Replacing a UK prime minister without a general election

LONDON: Replacing a prime minister mid-term is far from unusual in Britain and the incumbent’s party is under no obligation to call a general election.

In fact, the last prime minister to be voted both in and out at the ballot box by the public was Tory leader Edward Heath, way back in 1974.

Harold Wilson (1974-1976)

Labour party leader Wilson became prime minister for the second time in February 1974, succeeding Heath as head of a minority government.

He won a three-seat majority at a second election in October the same year.

He oversaw a referendum on Britain’s continued membership of the European Community, the forerunner to the European Union, until his surprise resignation.

James Callaghan (1976-1979)

Wilson’s foreign secretary won the resulting Labour leadership contest.

But industrial unrest and economic woes that dominated the 1970s dogged his time in office.

He was criticised for apparently downplaying it and was defeated by the Tories in the 1979 general election.

Margaret Thatcher (1979-1990)

Thatcher became a Tory icon for breaking the power of the trades unions and implementing her free market policies, winning the 1982 Falklands War and three general election victories.

Her steely reputation at home and abroad earned her the nickname the Iron Lady.

But public opposition to a taxation policy and ideological differences with colleagues about her attitude to Europe soured her time.

Thatcher stepped down as she faced a leadership challenge from senior ministers.

John Major (1990-1997)

Thatcher’s finance minister replaced her in the ensuing internal contest and won his own mandate at the ballot box two years later.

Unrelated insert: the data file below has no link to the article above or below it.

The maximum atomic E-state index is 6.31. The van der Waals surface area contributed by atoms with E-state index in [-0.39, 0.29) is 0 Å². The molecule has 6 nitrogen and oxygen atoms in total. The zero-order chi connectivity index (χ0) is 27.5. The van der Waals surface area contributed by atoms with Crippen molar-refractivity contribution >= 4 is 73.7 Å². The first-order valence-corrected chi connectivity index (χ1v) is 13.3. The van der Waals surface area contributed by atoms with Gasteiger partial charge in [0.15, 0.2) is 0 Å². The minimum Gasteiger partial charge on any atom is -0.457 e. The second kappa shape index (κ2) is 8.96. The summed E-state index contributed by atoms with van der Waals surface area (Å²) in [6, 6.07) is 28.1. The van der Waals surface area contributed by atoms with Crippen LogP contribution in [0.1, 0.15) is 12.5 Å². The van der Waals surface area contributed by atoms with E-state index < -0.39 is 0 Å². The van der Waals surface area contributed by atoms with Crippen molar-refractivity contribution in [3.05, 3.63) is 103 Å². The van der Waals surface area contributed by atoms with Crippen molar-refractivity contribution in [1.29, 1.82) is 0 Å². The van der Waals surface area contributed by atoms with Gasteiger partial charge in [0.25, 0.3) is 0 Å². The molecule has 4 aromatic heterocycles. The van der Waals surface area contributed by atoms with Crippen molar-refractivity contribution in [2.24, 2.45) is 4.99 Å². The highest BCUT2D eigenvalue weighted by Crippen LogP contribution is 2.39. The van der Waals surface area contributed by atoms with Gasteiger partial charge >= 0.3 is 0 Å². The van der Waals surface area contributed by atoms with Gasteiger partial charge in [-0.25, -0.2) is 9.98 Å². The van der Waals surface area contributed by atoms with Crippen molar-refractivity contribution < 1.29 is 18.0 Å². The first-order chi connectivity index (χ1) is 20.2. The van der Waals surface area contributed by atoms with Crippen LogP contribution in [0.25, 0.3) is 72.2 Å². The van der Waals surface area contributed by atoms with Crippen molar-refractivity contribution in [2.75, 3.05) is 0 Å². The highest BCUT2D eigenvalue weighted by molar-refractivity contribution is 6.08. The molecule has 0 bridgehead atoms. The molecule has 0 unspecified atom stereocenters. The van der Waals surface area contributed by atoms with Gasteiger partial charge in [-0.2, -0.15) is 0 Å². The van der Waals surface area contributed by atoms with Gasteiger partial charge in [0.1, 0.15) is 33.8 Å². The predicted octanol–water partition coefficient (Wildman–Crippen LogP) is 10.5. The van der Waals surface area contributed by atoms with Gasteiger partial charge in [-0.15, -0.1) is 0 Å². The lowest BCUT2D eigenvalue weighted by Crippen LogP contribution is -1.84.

But his premiership was beset by a series of sleaze scandals involving senior colleagues, doubts about his stewardship of the economy and growing concern about further European integration.

Tony Blair (1997-2007)

Blair capitalised on disaffection with the Tories to win a landslide victory in 1997.

He was Labour’s most successful prime minister, winning elections twice more in 2001 and 2005, and becoming a recognisable global figure.

He rode a wave of optimism in his first years in office but his time at Downing Street was derailed by a loss of trust after the Iraq War.

He stepped down mid-way through his third term under pressure from supporters of his finance minister Gordon Brown to honour a supposed deal to hand over power.

Gordon Brown (2007-2010)

The brooding chancellor of the exchequer won the resulting Labour leadership contest, although the outcome was never in doubt.

But his premiership was cut short by the 2008 global financial crash and its aftermath, as well as his awkward style that failed to convince voters.

David Cameron (2010-2016)

Cameron initially ruled as senior partner in a coalition government with the smaller Liberal Democrats after the 2010 election until he won the Tories an outright majority in 2015.

He sought to quell Tory MPs’ disquiet about Europe by calling a referendum on continued membership and campaigned to stay in the bloc.

But the gamble failed and he quit after losing the vote in 2016.

Theresa May (2016-2019)

May was appointed unopposed by the party but the former interior minister’s time in power was hit by fierce factional fighting about the shape of Brexit.

She won a general election in 2017 but stepped down after repeatedly failing to get her EU divorce deal through parliament.

Boris Johnson (2019-2022)

The Brexit figurehead won the ensuing leadership contest and cemented his position with a landslide election win in December 2019, taking Britain out of the EU.

But his plans to address regional inequality were upended by Covid and a series of scandals.

One scandal too many lost him the support of senior ministerial colleagues and he resigned in July 2022, triggering the third Tory leadership campaign in six years.

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